Eclipse of the Heart
“True friends stab you in the front.”
—Oscar Wilde (1854–1900)
Stella and I have been friends since childhood, but ever since my New Year’s Eve party last year, she hasn’t spoken to me. She accused me of seating her in Siberia because her second husband is unemployed. (Note: He’s not just unemployed, he’s perennially unemployed.) In fact, I put her at a table with some of our old high school friends, where I thought she would be happy and her husband would be comfortable. I knew something was up when I glanced over after the salad course and they had left.
She hasn’t returned my calls, and yesterday she emailed suggesting we go to therapy together. I don’t think that’s necessary—plus, a lot of feelings will come up she’s better off not hearing about, such as her weight issues, her money issues and her poor choice in men. This has all been very upsetting. What books can you suggest that explore the ups and downs of friendship?
The fact that you sat Stella at a table where “her husband would be comfortable” leads me to believe it was not an “A” table. In this case, there does seem to be more going on than being seated next to the kitchen door, though you’d think a friendship could withstand such a trivial slight. More friendships have broken up over social snubs than anyone would care to admit. Often, that is what sends everyone over the edge. There are many books that examine the complexities of lifelong friendships. Here are a few we recommend...
Fried Green Tomatoes at the Whistle Stop Cafe, by Fannie Flagg
The film was a hit, but it wasn’t true to this classic southern novel, set in Birmingham and spanning six decades from the Depression to the ’80s. The story, which deals with the close-knit white and black communities in a small town called Whistle Stop, focuses on two friendships. One is that of a slightly daft woman in a nursing home and an unhappy housewife who gorges on Milky Ways; the other is between the hard-drinking town tomboy and a beautiful Sunday-school teacher. Neither ends predictably in Flagg’s novel, which has touches of Twain, Harper Lee and even Faulkner. And there’s a bonus in the back: great recipes.
Let’s Take the Long Way Home, by Gail Caldwell
“It’s an old, old story: I had a friend and we shared everything, and then she died and so we shared that too.” This is the opening to Caldwell’s stunning memoir of her bond with another writer named Caroline Knapp—and we’re not giving away anything. A Pulitzer-winning book critic for the Boston Globe, Caldwell met Knapp at a dog park near her home and describes in powerful, unsentimental prose what it means to have and lose the best friend of your life. Both women were fiercely independent people who loved dogs, nature, literature and sports. They were also both ex-alcoholics and, as Caldwell recounts, could listen to each other “rant” for hours. An eloquent tribute to good, old-fashioned friendship.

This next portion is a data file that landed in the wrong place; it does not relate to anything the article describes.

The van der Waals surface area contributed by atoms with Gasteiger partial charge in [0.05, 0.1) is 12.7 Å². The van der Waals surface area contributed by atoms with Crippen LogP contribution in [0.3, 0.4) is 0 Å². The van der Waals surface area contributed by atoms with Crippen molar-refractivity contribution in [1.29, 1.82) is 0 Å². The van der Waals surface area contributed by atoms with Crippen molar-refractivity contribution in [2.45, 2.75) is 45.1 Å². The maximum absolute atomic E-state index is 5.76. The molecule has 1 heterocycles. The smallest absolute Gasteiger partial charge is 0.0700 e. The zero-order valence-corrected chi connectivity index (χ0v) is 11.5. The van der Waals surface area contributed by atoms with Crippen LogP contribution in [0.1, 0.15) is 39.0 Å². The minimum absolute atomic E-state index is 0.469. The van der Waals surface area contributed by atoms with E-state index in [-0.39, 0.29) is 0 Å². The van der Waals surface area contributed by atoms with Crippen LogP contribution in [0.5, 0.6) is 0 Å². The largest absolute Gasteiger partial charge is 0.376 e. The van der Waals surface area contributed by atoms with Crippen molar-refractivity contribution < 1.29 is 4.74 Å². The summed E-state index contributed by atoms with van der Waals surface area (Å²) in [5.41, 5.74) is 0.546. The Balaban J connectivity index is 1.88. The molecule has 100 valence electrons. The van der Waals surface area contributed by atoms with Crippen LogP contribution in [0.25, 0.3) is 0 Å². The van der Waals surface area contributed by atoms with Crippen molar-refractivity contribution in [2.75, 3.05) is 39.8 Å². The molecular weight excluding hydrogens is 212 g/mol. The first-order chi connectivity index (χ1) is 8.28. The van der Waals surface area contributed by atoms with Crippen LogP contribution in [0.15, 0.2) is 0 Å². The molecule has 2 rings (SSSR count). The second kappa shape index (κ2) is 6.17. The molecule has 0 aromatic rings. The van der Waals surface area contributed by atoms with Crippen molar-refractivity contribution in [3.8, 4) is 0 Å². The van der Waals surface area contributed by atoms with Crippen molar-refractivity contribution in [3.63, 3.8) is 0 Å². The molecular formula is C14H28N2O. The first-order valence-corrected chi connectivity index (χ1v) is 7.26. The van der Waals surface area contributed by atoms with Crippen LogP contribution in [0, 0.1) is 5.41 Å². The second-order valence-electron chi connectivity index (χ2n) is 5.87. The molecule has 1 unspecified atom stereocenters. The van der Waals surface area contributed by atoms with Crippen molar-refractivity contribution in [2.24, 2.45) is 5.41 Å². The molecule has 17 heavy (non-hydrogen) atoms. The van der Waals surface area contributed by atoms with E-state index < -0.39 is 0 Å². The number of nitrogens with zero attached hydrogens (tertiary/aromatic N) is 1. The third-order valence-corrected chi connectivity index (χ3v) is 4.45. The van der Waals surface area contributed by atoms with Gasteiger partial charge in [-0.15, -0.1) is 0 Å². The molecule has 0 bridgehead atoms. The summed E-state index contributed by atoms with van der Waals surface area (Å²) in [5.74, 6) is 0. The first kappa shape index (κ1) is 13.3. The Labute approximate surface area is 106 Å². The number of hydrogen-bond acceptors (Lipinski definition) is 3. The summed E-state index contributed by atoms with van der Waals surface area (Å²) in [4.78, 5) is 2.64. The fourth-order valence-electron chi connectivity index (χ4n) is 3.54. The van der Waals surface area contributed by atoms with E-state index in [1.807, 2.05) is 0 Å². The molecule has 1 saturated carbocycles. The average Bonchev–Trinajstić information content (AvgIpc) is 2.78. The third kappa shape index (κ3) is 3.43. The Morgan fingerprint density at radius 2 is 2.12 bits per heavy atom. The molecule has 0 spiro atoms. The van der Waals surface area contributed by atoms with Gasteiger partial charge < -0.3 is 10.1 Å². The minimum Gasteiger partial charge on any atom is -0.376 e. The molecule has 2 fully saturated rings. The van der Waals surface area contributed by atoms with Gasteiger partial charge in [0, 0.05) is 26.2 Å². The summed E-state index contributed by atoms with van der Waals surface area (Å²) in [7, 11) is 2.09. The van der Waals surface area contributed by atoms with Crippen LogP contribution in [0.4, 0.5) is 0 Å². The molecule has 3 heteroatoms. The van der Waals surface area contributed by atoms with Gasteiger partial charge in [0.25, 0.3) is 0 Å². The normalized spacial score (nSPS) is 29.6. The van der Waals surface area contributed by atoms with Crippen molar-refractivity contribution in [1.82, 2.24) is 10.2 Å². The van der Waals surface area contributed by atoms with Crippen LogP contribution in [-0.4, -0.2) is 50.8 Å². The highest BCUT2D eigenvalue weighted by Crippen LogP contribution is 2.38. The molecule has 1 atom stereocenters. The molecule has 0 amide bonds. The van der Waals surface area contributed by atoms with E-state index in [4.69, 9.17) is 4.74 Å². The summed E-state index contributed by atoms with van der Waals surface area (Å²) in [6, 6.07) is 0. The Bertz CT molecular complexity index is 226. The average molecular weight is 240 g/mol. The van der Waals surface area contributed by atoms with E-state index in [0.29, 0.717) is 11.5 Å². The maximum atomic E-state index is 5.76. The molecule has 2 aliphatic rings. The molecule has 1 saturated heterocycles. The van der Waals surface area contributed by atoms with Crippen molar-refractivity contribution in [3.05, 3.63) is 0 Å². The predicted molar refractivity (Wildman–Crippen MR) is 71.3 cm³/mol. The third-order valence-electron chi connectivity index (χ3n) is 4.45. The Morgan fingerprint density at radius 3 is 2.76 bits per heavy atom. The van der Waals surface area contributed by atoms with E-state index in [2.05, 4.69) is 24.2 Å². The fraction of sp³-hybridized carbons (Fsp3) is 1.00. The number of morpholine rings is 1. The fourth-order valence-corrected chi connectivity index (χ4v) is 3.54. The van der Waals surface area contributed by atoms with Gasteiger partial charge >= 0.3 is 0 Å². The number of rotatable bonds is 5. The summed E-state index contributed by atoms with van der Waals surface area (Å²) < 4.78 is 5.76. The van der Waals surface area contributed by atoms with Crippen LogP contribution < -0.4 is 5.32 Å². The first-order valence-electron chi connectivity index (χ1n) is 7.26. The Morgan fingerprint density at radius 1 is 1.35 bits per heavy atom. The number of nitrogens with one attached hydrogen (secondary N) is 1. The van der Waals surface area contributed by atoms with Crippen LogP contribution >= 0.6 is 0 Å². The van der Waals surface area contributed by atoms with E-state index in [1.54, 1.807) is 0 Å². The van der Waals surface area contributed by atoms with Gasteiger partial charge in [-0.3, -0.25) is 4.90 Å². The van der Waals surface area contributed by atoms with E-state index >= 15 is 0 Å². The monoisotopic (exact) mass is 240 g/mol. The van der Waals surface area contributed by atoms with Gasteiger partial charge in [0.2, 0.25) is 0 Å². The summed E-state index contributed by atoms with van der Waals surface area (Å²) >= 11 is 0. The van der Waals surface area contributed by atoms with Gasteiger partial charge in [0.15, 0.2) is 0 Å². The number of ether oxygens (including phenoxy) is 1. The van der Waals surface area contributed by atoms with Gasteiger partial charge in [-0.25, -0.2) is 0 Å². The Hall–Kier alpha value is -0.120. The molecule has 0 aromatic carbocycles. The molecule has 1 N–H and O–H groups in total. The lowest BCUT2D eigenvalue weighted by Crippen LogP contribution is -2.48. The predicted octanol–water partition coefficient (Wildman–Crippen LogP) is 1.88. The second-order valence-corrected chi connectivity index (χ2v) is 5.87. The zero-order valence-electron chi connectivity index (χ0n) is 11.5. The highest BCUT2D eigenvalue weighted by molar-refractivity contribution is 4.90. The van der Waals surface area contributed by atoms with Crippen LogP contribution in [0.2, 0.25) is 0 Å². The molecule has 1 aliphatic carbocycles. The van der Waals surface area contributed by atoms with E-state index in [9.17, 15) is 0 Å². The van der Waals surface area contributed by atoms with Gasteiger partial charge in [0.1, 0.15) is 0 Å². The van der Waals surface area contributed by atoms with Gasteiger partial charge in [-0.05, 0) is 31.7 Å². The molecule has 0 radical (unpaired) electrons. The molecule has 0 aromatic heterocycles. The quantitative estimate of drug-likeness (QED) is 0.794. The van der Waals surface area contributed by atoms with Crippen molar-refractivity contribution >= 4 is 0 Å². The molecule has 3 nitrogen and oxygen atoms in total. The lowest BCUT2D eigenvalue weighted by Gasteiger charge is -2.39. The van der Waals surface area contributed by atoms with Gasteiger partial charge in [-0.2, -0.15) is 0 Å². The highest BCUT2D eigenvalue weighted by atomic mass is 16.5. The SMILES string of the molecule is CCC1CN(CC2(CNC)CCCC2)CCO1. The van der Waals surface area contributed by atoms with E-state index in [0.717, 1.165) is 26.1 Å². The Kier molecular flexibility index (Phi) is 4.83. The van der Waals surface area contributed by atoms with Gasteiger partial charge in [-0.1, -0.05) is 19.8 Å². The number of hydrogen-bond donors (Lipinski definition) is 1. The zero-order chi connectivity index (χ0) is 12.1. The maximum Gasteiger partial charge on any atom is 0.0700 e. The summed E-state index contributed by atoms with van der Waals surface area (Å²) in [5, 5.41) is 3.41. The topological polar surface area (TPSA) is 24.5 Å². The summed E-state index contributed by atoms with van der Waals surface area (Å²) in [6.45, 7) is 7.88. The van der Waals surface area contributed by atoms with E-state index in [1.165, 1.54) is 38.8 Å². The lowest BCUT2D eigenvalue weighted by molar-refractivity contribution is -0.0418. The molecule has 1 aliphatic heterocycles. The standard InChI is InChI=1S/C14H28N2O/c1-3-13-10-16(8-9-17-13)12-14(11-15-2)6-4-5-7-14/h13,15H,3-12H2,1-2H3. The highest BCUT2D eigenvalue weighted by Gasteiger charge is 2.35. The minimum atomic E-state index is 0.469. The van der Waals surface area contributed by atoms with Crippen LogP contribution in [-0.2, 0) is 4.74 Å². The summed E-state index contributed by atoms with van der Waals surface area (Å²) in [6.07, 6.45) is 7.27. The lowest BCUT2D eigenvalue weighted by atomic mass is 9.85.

Best Friends Forever, by Jennifer Weiner
Picture the high school odd couple. Beautiful Valerie Adler and fatso Addie Downs are members of their own little club until a teenage betrayal tears them apart. Flash-forward 15 years, as Valerie shows up on Addie’s doorstep with blood on her sleeve and a story of a hit-and-run gone bad. Weiner captures perfectly the sweet sadness of a lost friendship and a sympathetic heroine who, despite years of disappointment, rises to the occasion. One could call it an adventure or perhaps a fairy tale, but in Weiner’s world, fiction trumps reality, and the high school loser triumphs after all.
The Atlas of Love, by Laurie Frankel
“When I was six years old, I found a baby in the lobby of the Waldorf-Astoria.” Thus begins the story of three women and a baby. The girls become friends while attending graduate school in Seattle. One becomes pregnant, and the others move in with her to share the joys (and burdens) of motherhood. Of course, nothing turns out the way any of them anticipates, and the bounds of their bond are strained as the realities of raising a baby become clear. This beautifully written debut novel offers something for everyone—humor, richly drawn characters and a tender exploration of love, friendship and food.
What Was She Thinking? (Notes on a Scandal), by Zoë Heller
Frumpy middle-aged teacher Barbara Covett begins a friendship with the beautiful, much younger art teacher Sheba Hart. Sheba, married with two children, confides in Barbara her explosive secret that she is having an affair with her 15-year-old student. As the news becomes public, Sheba becomes isolated from everyone except Barbara, who volunteers to move in and help her through this difficult period. Creepily narrated by Barbara (“We don’t have any secrets, Sheba and I...”), What Was She Thinking? shows obsessive friendship at its finest—and it’s both horrifying and impossible to turn away from.
Roman Fever and Other Stories, by Edith Wharton
This classic short story from 1943 begins on a quiet note and slowly builds to a stunning discovery. Two American women, both widows and former childhood friends, meet by chance on vacation in a Roman villa. Their daughters go touring, while the mothers knit and reminisce. It seems that 25 years ago, one was in love with the other’s fiancé—and therein lies a tale of jealousy, betrayal, secrets, lies and a forged letter. Wharton is right up there with Poe and O. Henry in masterminding a thoroughly satisfying tale with a twist. A Victorian version of “don’t get mad, get even.”